By Michael E. Miller
By Allie Conti
By David Villano
By Jose D. Duran
By Michael E. Miller
By Allie Conti
By Kyle Swenson
By Luther Campbell
The gang members traveled in style. "At least two of the guys, their parents had these brand new Lexuses," says Zepeda. "Some of the parents would give the kids twenty or thirty dollars to spend when we went out."
Zepeda says families in the suburbs tend to live insular lives. "If you're not messing with their stuff, they don't care what you're doing," he asserts. "You smoke marijuana, get drunk. They see it, but they don't really care."
While the adults went about their business, Zepeda and his friends made money selling drugs and committing burglaries. They often used their profits to rent hotel rooms on Miami Beach, where they threw parties that lasted all weekend. "Some of the parents didn't ask where their kids were," Zepeda recalls. "They just said, 'As long as you don't get in trouble, it's all right.' They didn't know what the kids were doing."
Zepeda, now nineteen years old, lives more modestly than some of his friends from the gang. He shares an apartment not far from Braddock with his mother, a travel agent, and his two younger brothers. A hulking, muscular figure with a shaved head, he was born in El Salvador and comes from a long line of gang members. "Lots of my uncles and cousins belonged to MS," he says, referring to the notorious Salvadoran gang, Mara Salvatrucha, which has a bloody history both in Central America and California.
Those family members were most often recruited in rough neighborhoods. But Zepeda's road to gang involvement was different. The International Posse enlisted him while he attended South Miami Middle School, about eight miles southeast of Braddock, near upscale Coral Gables. "I was in a magnet program for kids who were interested in broadcasting," he says. "I had it good. I had no real reason to do what I did."
But his parents were breaking up. "My father worked in maintenance and he was gone from 6:00 p.m. to 6:00 a.m. I hardly ever saw him," says Zepeda. "My mother worked a lot, too." His father finally left their home when Zepeda was fourteen years old. "I was an angry kid and the gang leaders saw that," he says today. "They are smart, psychological people. They know what they're looking for -- not kids who sit at the front of the class, but those who sit in the back and don't take part. The kids who have troubles. The kids who aren't getting the attention they need. That's who they go after. And it doesn't matter if they are from poor or rich families."
Zepeda won't specify the crimes he committed, but alleges that he began participating in criminal activities when he was thirteen years old. By age fifteen, he was second in command of the local IP chapter. "Some of the guys were older than me, but I was the one who decided some things, like when we would fight," he says. The brawls were often fought with baseball bats. Along the way Zepeda acquired his first gun. He says he never fired it at anyone, though he carried it into street battles.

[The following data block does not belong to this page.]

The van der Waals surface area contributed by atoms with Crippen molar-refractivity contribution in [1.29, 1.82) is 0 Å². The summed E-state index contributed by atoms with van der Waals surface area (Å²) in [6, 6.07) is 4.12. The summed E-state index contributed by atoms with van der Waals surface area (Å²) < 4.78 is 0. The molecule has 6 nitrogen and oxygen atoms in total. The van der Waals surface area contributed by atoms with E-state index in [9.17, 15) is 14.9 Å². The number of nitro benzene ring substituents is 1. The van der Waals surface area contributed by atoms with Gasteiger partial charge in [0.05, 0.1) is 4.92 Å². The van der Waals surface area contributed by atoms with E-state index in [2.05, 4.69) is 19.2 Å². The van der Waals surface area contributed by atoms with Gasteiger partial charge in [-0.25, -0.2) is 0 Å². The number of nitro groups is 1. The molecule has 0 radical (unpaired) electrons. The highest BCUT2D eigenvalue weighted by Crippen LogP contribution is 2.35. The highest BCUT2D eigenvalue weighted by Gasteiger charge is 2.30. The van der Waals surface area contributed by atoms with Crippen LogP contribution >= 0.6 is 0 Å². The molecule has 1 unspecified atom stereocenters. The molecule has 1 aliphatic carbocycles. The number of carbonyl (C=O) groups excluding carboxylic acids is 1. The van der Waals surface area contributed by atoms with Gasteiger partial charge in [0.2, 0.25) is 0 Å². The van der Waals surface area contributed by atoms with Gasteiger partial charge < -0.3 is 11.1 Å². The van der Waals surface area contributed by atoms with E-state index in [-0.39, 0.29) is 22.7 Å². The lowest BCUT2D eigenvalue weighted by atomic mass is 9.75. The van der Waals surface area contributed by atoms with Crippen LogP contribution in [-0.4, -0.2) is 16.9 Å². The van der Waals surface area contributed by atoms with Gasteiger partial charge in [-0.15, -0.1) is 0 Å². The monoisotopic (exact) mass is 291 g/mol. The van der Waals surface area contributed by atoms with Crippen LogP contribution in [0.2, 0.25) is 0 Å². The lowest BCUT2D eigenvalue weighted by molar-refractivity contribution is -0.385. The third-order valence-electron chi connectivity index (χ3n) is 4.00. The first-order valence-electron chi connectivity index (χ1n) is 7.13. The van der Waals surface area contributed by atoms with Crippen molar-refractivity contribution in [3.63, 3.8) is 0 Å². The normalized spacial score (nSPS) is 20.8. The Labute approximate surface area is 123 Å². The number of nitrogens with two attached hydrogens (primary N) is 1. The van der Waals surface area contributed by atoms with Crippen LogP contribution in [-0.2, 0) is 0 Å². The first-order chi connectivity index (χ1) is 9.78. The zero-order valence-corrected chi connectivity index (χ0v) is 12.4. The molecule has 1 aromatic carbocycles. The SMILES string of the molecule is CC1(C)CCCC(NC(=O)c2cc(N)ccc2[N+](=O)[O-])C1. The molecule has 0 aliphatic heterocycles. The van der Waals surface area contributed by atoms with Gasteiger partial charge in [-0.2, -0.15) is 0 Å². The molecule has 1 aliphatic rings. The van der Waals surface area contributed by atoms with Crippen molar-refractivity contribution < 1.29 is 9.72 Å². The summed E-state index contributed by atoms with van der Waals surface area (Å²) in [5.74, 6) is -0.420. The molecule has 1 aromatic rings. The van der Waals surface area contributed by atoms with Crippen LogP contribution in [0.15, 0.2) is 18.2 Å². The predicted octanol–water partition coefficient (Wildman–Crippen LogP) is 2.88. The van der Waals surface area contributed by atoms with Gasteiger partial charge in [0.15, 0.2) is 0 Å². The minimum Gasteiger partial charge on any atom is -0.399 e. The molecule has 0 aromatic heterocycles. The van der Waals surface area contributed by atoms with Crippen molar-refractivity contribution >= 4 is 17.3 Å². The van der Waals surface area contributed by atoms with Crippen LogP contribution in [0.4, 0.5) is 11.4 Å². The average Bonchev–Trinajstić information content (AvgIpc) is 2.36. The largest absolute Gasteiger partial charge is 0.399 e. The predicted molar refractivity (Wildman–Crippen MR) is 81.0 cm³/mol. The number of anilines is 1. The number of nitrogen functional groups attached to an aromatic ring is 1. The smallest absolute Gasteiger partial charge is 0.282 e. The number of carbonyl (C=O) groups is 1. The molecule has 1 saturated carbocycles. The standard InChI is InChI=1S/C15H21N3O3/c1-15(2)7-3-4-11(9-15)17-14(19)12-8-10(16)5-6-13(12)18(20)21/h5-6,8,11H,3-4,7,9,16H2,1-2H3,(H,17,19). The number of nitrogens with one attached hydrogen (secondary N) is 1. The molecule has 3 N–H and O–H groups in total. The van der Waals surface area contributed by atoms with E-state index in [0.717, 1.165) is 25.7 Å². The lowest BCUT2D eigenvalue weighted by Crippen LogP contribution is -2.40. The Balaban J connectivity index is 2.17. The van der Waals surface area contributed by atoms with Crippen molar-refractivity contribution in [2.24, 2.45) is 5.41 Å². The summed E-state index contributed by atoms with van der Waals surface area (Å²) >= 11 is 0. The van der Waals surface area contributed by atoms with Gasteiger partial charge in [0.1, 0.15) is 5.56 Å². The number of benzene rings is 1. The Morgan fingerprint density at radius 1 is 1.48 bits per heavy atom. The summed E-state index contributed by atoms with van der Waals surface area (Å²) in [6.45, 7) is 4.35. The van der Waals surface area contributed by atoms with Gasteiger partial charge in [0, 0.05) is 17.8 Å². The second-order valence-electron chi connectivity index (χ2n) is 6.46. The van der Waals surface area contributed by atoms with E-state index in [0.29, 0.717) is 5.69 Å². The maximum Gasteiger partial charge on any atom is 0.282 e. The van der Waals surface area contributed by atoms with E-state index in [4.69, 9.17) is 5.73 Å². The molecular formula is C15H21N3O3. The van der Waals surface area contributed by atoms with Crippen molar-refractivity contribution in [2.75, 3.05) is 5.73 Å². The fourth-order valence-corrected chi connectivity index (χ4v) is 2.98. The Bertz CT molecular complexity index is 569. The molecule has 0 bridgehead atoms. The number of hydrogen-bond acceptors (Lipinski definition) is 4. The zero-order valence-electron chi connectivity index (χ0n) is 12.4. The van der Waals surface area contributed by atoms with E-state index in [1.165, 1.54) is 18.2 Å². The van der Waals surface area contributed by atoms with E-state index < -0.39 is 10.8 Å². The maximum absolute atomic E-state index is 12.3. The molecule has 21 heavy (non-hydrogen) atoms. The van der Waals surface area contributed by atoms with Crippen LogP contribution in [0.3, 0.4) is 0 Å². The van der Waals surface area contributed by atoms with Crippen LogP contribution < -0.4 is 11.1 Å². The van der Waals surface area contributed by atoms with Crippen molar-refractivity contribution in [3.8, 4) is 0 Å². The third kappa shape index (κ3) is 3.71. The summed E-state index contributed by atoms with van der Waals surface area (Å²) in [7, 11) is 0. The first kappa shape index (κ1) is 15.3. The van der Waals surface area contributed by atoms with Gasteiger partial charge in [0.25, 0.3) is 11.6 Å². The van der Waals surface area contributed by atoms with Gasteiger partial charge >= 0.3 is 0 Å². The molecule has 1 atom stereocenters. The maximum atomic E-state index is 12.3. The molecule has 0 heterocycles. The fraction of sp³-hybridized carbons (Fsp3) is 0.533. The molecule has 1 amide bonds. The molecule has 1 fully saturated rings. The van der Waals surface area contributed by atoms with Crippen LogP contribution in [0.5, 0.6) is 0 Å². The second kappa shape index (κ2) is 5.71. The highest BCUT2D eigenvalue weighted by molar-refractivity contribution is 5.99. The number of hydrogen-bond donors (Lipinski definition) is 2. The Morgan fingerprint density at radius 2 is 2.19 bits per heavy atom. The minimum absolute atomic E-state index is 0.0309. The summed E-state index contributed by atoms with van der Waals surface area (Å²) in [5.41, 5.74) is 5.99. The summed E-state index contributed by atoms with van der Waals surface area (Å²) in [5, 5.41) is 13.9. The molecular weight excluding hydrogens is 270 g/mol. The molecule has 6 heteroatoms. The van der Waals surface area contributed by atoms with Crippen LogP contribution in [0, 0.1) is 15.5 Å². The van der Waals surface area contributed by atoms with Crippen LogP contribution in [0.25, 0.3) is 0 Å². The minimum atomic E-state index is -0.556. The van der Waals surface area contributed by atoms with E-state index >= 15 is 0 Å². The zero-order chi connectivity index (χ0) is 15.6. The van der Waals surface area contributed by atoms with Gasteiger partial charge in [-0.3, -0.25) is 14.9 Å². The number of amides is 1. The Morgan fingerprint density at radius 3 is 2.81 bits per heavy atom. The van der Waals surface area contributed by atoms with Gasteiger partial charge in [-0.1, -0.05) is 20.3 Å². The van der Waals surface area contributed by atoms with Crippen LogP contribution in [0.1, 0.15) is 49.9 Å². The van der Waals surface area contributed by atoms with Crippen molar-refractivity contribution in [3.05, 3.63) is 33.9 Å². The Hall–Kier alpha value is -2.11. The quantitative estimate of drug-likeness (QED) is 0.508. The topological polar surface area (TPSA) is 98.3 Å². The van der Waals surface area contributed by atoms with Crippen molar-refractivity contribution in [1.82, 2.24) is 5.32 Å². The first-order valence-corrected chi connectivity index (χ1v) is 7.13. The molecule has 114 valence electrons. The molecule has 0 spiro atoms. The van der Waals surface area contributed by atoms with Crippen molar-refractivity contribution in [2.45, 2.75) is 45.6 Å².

But the gang became his life. "You will be protected and you will make money. That's what you are told. It is a very grown-up world for a fifteen-year-old. But the whole gang thing was getting more and more violent, man. People were getting killed."
That violence caused Zepeda to reassess his life. In January 1997 his closest friend, a boy he had known since seventh grade, was gunned down. Guillermo Bolanos, age seventeen and a member of IP, died in front of a Coral Gables apartment building. Police later charged Boris Aldrin Rosas-Sanchez, also seventeen years old, and allegedly a member of another gang, the Vicious Latin Boys. After Bolanos's death Zepeda decided to leave the IP. "I had to think of my mother and my little brothers," he said. "And the people here at the school had already been talking to me for a long time, making me think about what I was doing. I mean, without them talking to me, making me change the way I was thinking, I'd probably be dead now."
Among those who must deal with gang members like Zepeda is Sheree DiBernardo, a Miami-Dade gang unit detective assigned to the Hammocks barracks and Braddock High. She insists the area's appearance is deceiving."It looks like Wayne's World out here," DiBernardo says, referring to a Saturday Night Live skit about nerdy suburban kids. "But once you're out on the street, you bump into some people and you say, 'Watch out! Who's this?' There has been more violent crime here than you would think."
Statistics back her up. Police recorded seven murders in the district during the first six months of this year, while the Kendall district, with about two-thirds as many people, had only one. Last year seventeen people were homicide victims in the Hammocks district. Arrest figures for the first half of this year reveal 167 aggravated assaults, 132 burglaries, 492 cases of larceny, 50 stolen vehicles, 505 narcotics offenses, and 57 weapons violations.
The Hammocks police barracks covers the territory from SW 8th Street to SW 200th Street; from the Florida Turnpike Extension to the Collier County line. In the 1990 census the average family income in the area was listed as $32,171, well above the poverty line. And with many new homes being built as the county expands westward, the neighborhoods have become richer. Of the eight county police districts, only Miami Lakes and Kendall are more affluent.